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A thesis submitted in partial fulfilment of the requirements for the degree of Master of Science (Research) in Ecology and Biodiversity at the University of Waikato.

Supervisors: Kevin J. Collier and Susan Clearwater.

Ph. D. University of Waikato 2019

Includes bibliographical references.

Globally, the study of freshwater mussels has increased markedly in recent years, spurred on by recognition that many mussel populations are declining or are already extinct. The New Zealand freshwater mussel Echyridella menziesii (Unionida: Hyriidae) has a current threat classification of ‘At Risk, Declining’, in part reflecting disruption of recruitment on host fish. The life cycle of E. menziesii includes a parasitic stage in which the larvae (glochidia) must attach to a host fish to transform into the juvenile stage. However, no research has been conducted to understand whether fish develop immunity that limits infestation rates, and little is known about the spatial and temporal variations of mussel-host interactions in natural environments in New Zealand. This study therefore aimed to: i) determine whether multiple infestations of E. menziesii glochidia influenced the suitability of common bully (Gobiomorphus cotidianus) as a host; and ii) quantify fish host associations over the glochidial release period in three contrasting Waikato streams.

Common bully considered naïve to E. menziesii were infested with glochidia in the laboratory, and placed in individual, flow-through tanks (22oC) which were flushed every second day to measure glochidia detachment and juvenile excystment. Fishes were infested either one, two or three times, with ‘control’ fish infested for the first time in the second and third rounds. There were no differences in cumulative detachment rates of glochidia and no major reductions in metamorphosis success across multiple infestations.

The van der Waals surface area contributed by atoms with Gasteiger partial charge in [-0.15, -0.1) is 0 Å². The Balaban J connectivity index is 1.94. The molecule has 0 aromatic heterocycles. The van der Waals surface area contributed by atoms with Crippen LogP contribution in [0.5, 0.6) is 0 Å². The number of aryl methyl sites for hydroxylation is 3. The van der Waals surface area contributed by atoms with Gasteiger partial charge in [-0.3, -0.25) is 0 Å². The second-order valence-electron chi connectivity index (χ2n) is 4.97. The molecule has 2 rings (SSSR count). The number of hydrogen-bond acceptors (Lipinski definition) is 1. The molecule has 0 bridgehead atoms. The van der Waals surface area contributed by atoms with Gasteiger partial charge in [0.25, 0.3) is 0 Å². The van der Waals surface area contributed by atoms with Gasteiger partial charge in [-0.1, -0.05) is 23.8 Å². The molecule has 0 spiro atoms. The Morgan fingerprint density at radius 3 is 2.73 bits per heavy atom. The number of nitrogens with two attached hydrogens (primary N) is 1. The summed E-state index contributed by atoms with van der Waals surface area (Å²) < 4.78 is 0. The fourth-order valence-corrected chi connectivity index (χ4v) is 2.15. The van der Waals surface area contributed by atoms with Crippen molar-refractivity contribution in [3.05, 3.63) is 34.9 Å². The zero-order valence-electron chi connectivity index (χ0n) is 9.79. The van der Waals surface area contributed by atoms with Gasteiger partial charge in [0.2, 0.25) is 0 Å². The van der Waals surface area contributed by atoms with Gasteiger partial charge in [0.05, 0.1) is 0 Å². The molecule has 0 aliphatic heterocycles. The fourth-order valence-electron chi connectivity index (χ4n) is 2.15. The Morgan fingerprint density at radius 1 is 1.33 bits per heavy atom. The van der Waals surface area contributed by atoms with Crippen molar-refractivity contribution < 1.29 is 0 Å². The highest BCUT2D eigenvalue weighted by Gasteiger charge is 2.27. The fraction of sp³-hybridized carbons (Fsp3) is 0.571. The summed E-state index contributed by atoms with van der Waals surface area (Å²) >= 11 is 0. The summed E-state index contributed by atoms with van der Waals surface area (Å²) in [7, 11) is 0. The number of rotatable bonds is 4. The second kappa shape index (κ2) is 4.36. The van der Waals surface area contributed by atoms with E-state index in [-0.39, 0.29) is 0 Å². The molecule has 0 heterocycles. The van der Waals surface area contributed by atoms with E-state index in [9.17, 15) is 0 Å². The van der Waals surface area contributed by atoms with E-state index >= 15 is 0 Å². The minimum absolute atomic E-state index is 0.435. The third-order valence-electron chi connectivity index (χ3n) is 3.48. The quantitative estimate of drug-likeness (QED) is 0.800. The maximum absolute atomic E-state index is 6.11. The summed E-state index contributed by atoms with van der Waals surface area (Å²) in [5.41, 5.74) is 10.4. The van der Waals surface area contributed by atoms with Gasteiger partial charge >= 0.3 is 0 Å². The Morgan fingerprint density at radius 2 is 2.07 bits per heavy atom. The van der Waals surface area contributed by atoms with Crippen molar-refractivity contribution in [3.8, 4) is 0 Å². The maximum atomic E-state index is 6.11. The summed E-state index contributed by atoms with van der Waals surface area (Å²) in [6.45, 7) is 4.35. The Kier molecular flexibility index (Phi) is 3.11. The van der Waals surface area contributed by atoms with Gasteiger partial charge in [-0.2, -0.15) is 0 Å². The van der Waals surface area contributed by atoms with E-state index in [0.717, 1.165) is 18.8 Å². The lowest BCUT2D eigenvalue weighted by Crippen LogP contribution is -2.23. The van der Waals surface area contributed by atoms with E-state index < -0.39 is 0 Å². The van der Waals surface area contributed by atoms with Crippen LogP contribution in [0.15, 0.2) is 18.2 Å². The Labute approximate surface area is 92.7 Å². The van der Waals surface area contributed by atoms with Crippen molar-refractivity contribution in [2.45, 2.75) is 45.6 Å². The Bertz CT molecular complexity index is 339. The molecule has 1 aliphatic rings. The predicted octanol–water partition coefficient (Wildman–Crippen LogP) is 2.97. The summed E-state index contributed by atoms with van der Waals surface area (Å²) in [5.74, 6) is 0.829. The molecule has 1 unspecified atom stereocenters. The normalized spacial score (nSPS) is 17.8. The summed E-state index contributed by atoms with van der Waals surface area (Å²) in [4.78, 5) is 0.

Metamorphosis success rate across all infestation rounds was ≤30%, and was highest when initial glochidia viability was also high. The lack of detectable immunity in common bully, at least after three sequential infestations, is promising for the future conservation of E. menziesii as host-fish are likely to be repetitively infested with glochidia over the mussel spawning season in a natural setting.

Infestation by glochidia was determined on the associated fish community, caught using a combination of electrofishing and minnow trapping. In parallel with these evaluations, mussel brood pouch development was assessed fortnightly from October 2018 to February 2019 at three Waikato stream sites. Peak glochidia release occurred in February when average monthly water temperatures were >18.8oC. A field method was developed to quantify glochidial attachment on external surfaces of fish, while internal attachment (gills, mouth) was quantified by laboratory dissection. While a range of fish hosts were identified, 86% of recorded glochidia were attached to Gobiomorphus species, including redfin bully (G. huttoni) and common/Crans bully (G. cotidianus/G. basalis). Most externally-attached glochidia (73%) occurred on caudal, pelvic and pectoral fins. Host associations appeared to favour benthic rather than pelagic species, and did not change throughout the mussel reproductive season despite seasonal change in fish communities.

This research demonstrates that common bully, and more broadly Gobiomorphus species, are important hosts for glochidia and do not develop immunity to repeated infestations. Gobiomorphus species have the potential to be very useful ‘tools’ to assist in restoring E. menziesii populations, and therefore conservation management must consider these host fish populations as well as other habitat and water quality factors affecting E. menziesii.